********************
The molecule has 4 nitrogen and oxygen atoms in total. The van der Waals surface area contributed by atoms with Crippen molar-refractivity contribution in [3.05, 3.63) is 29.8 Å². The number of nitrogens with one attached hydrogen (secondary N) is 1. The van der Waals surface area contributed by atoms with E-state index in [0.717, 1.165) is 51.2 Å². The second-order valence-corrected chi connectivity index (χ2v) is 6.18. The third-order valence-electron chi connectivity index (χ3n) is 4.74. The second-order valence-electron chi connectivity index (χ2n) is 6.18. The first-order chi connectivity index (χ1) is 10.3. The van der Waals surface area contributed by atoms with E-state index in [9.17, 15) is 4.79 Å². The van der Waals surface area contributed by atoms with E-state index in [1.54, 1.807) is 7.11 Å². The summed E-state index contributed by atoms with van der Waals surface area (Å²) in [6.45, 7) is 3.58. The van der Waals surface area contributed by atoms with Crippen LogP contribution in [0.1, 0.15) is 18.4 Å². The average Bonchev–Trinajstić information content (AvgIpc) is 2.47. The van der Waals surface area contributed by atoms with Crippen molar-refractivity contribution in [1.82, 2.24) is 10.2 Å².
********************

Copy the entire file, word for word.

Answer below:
The molecule has 4 nitrogen and oxygen atoms in total. The van der Waals surface area contributed by atoms with Crippen molar-refractivity contribution in [3.05, 3.63) is 29.8 Å². The number of nitrogens with one attached hydrogen (secondary N) is 1. The van der Waals surface area contributed by atoms with E-state index in [0.717, 1.165) is 51.2 Å². The second-order valence-corrected chi connectivity index (χ2v) is 6.18. The third-order valence-electron chi connectivity index (χ3n) is 4.74. The second-order valence-electron chi connectivity index (χ2n) is 6.18. The first-order chi connectivity index (χ1) is 10.3. The van der Waals surface area contributed by atoms with E-state index in [9.17, 15) is 4.79 Å². The van der Waals surface area contributed by atoms with E-state index in [1.54, 1.807) is 7.11 Å². The summed E-state index contributed by atoms with van der Waals surface area (Å²) in [6.45, 7) is 3.58. The van der Waals surface area contributed by atoms with Crippen LogP contribution in [0.1, 0.15) is 18.4 Å². The average Bonchev–Trinajstić information content (AvgIpc) is 2.47. The van der Waals surface area contributed by atoms with Crippen molar-refractivity contribution in [1.82, 2.24) is 10.2 Å².